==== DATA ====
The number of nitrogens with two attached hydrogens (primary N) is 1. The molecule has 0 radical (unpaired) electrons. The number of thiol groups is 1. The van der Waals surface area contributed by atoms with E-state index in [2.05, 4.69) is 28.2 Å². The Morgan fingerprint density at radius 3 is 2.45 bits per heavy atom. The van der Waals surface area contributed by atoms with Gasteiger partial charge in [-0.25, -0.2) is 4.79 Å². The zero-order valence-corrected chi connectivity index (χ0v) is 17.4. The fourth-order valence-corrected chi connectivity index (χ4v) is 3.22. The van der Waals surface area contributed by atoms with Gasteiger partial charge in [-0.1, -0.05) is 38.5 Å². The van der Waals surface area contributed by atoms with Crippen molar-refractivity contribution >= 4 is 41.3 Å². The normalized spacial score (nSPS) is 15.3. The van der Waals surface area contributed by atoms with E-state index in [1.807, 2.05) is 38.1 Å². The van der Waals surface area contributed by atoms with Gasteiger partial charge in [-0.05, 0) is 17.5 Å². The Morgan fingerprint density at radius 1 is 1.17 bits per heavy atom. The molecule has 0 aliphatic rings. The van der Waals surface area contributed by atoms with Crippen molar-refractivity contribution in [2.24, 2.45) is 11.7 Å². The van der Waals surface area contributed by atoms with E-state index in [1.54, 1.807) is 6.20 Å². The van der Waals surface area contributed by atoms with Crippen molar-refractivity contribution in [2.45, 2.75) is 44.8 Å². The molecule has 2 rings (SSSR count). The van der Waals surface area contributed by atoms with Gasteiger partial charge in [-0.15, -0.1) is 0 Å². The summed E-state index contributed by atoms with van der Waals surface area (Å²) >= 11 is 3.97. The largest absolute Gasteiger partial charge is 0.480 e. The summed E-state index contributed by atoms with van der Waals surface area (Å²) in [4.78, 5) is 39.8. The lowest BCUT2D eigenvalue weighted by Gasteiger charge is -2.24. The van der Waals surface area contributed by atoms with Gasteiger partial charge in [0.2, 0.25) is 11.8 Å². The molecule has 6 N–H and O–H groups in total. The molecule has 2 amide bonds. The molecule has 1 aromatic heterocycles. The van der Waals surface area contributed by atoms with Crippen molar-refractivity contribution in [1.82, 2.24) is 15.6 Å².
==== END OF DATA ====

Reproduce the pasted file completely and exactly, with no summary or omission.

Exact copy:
The number of nitrogens with two attached hydrogens (primary N) is 1. The molecule has 0 radical (unpaired) electrons. The number of thiol groups is 1. The van der Waals surface area contributed by atoms with E-state index in [2.05, 4.69) is 28.2 Å². The Morgan fingerprint density at radius 3 is 2.45 bits per heavy atom. The van der Waals surface area contributed by atoms with Gasteiger partial charge in [-0.25, -0.2) is 4.79 Å². The zero-order valence-corrected chi connectivity index (χ0v) is 17.4. The fourth-order valence-corrected chi connectivity index (χ4v) is 3.22. The van der Waals surface area contributed by atoms with Gasteiger partial charge in [-0.1, -0.05) is 38.5 Å². The van der Waals surface area contributed by atoms with Crippen molar-refractivity contribution >= 4 is 41.3 Å². The normalized spacial score (nSPS) is 15.3. The van der Waals surface area contributed by atoms with E-state index in [1.807, 2.05) is 38.1 Å². The van der Waals surface area contributed by atoms with Gasteiger partial charge in [-0.05, 0) is 17.5 Å². The Morgan fingerprint density at radius 1 is 1.17 bits per heavy atom. The molecule has 0 aliphatic rings. The van der Waals surface area contributed by atoms with Crippen molar-refractivity contribution in [2.24, 2.45) is 11.7 Å². The van der Waals surface area contributed by atoms with E-state index in [1.54, 1.807) is 6.20 Å². The van der Waals surface area contributed by atoms with Crippen molar-refractivity contribution in [2.45, 2.75) is 44.8 Å². The molecule has 2 rings (SSSR count). The van der Waals surface area contributed by atoms with Gasteiger partial charge in [-0.15, -0.1) is 0 Å². The summed E-state index contributed by atoms with van der Waals surface area (Å²) >= 11 is 3.97. The largest absolute Gasteiger partial charge is 0.480 e. The summed E-state index contributed by atoms with van der Waals surface area (Å²) in [4.78, 5) is 39.8. The lowest BCUT2D eigenvalue weighted by Gasteiger charge is -2.24. The van der Waals surface area contributed by atoms with Gasteiger partial charge in [0.2, 0.25) is 11.8 Å². The molecule has 6 N–H and O–H groups in total. The molecule has 2 amide bonds. The molecule has 1 aromatic heterocycles. The van der Waals surface area contributed by atoms with Crippen molar-refractivity contribution in [1.82, 2.24) is 15.6 Å².